Sam II earned his nickname due his shy nature and “mournful-looking” appearance (often with a toothpick in his mouth, which earned him a second moniker).

Sams converge

Sam I threw a no-hitter in 1923 but with the dubious distinction of failing to make a single strikeout (a first for a pitcher with a no-hitter).

Sam II threw a no-hitter in 1955 (making him the first black pitcher to accomplish this feat in the MLB).

Sams meet

After his time playing major league ball was over, Sam I remained involved in baseball. Whether by kismet or serendipity, his charitable work among youths in baseball would bring two paths to a cross, as SABR reports:

He kept busy, teaching kids in Woodsfield how to play ball (and securing donations of major-league equipment from some of his old teammates), according to his friend, Ronald Turner; one of those children, from nearby Stewartsville, Ohio, was another Sam Jones, nicknamed “Toothpick Sam.”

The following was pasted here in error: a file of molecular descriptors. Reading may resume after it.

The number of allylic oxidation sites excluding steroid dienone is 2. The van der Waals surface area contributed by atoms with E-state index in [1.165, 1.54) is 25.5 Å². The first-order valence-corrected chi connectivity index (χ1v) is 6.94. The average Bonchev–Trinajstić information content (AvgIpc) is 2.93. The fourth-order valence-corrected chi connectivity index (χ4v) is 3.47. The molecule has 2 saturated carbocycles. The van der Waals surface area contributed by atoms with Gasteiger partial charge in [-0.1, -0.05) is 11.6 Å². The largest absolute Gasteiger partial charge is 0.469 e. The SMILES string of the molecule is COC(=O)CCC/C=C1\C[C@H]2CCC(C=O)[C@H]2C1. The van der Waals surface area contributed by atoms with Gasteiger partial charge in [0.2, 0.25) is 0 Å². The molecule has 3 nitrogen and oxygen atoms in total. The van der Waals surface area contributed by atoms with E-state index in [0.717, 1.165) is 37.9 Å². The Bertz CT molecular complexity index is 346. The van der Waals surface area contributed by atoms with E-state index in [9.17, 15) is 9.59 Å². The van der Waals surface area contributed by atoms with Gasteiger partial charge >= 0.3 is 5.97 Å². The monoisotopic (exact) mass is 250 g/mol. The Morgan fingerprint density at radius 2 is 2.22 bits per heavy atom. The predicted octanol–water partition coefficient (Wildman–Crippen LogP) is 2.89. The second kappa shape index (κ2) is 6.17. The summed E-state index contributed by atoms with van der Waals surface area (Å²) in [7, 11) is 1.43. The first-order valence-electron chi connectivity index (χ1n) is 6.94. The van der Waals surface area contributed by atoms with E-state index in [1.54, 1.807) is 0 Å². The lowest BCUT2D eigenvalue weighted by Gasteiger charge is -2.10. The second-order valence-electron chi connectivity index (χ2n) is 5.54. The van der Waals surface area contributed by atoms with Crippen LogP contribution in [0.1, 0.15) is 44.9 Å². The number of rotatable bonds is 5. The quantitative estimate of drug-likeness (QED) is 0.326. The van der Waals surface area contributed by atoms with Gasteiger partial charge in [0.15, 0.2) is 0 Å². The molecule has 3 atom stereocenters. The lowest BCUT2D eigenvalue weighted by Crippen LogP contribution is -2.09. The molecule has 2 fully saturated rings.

Credit: 1958 Topps Sam Jones courtesy of COMC.com.

Oh, if baseball cards could talk. . . .

1911 T205 Gold Border Robert Byrne Pittsburgh Pirates, Pretty Freakin Awful

I could write about Robert Byrne (Bobby, to his friends & fellow players). I could write another all too brief account of a baseball life long since expired. I could write about Byrne’s ability as a stellar hitter in the often hitless dead-ball era. (In a span of less than ten years, from 1908 to 1917, a half-dozen no-hitters occurred in a given season—three times! 1908, 1915, and 1917.) I could also write about Bobby’s remarkable athleticism; apparently, he played professional soccer in the off-season. However, when he left St. Louis to play for Pittsburgh, Pirates president Barney Dreyfuss gave him an ultimatum, which forced Bobby to choose baseball exclusively. I even could write about Byrne’s mildly curious retirement and his ownership of a bowling alley in St. Louis, the hometown of his first major league team. . . .